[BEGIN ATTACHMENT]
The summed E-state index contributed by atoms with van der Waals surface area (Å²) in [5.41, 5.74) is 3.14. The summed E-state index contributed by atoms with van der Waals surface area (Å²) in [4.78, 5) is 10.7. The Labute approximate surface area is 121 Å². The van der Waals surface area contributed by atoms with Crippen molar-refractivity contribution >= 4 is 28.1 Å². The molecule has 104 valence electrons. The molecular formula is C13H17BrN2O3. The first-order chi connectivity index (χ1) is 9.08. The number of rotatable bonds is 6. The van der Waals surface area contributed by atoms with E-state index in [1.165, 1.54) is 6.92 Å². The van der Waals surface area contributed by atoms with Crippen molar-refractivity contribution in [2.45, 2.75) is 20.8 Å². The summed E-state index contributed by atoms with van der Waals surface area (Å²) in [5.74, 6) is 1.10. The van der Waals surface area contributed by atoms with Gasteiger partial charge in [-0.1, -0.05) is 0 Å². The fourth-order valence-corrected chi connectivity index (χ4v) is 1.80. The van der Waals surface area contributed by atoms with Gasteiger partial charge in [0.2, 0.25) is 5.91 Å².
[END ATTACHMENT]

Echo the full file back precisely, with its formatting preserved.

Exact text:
The summed E-state index contributed by atoms with van der Waals surface area (Å²) in [5.41, 5.74) is 3.14. The summed E-state index contributed by atoms with van der Waals surface area (Å²) in [4.78, 5) is 10.7. The Labute approximate surface area is 121 Å². The van der Waals surface area contributed by atoms with Crippen molar-refractivity contribution >= 4 is 28.1 Å². The molecule has 104 valence electrons. The molecular formula is C13H17BrN2O3. The first-order chi connectivity index (χ1) is 9.08. The number of rotatable bonds is 6. The van der Waals surface area contributed by atoms with E-state index in [1.165, 1.54) is 6.92 Å². The van der Waals surface area contributed by atoms with Crippen molar-refractivity contribution in [2.45, 2.75) is 20.8 Å². The summed E-state index contributed by atoms with van der Waals surface area (Å²) in [5.74, 6) is 1.10. The van der Waals surface area contributed by atoms with Gasteiger partial charge in [-0.1, -0.05) is 0 Å². The fourth-order valence-corrected chi connectivity index (χ4v) is 1.80. The van der Waals surface area contributed by atoms with Gasteiger partial charge in [0.2, 0.25) is 5.91 Å².